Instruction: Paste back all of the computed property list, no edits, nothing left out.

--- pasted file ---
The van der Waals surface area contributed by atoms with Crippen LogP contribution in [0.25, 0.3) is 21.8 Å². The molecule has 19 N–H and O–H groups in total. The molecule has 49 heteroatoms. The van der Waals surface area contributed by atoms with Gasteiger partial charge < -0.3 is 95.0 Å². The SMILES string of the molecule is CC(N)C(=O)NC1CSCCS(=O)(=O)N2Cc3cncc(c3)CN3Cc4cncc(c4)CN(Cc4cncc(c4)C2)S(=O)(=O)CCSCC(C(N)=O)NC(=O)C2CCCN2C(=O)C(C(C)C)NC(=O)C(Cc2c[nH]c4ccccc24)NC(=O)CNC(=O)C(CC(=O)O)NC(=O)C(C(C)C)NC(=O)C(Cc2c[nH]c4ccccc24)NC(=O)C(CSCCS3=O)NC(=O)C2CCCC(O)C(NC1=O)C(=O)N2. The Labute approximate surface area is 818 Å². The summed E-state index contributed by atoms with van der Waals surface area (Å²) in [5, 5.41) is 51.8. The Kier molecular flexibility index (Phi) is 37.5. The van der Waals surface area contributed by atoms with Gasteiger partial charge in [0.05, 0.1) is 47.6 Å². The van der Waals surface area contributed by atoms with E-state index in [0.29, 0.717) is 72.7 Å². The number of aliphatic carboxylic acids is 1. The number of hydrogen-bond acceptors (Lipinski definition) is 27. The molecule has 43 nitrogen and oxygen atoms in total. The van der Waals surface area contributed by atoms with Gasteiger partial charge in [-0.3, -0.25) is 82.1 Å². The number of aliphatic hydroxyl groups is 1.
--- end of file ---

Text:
The van der Waals surface area contributed by atoms with Crippen LogP contribution in [0.25, 0.3) is 21.8 Å². The molecule has 19 N–H and O–H groups in total. The molecule has 49 heteroatoms. The van der Waals surface area contributed by atoms with Gasteiger partial charge < -0.3 is 95.0 Å². The SMILES string of the molecule is CC(N)C(=O)NC1CSCCS(=O)(=O)N2Cc3cncc(c3)CN3Cc4cncc(c4)CN(Cc4cncc(c4)C2)S(=O)(=O)CCSCC(C(N)=O)NC(=O)C2CCCN2C(=O)C(C(C)C)NC(=O)C(Cc2c[nH]c4ccccc24)NC(=O)CNC(=O)C(CC(=O)O)NC(=O)C(C(C)C)NC(=O)C(Cc2c[nH]c4ccccc24)NC(=O)C(CSCCS3=O)NC(=O)C2CCCC(O)C(NC1=O)C(=O)N2. The Labute approximate surface area is 818 Å². The summed E-state index contributed by atoms with van der Waals surface area (Å²) in [5, 5.41) is 51.8. The Kier molecular flexibility index (Phi) is 37.5. The van der Waals surface area contributed by atoms with Gasteiger partial charge in [0.05, 0.1) is 47.6 Å². The van der Waals surface area contributed by atoms with E-state index in [0.29, 0.717) is 72.7 Å². The number of aliphatic carboxylic acids is 1. The number of hydrogen-bond acceptors (Lipinski definition) is 27. The molecule has 43 nitrogen and oxygen atoms in total. The van der Waals surface area contributed by atoms with Gasteiger partial charge in [-0.3, -0.25) is 82.1 Å². The number of aliphatic hydroxyl groups is 1.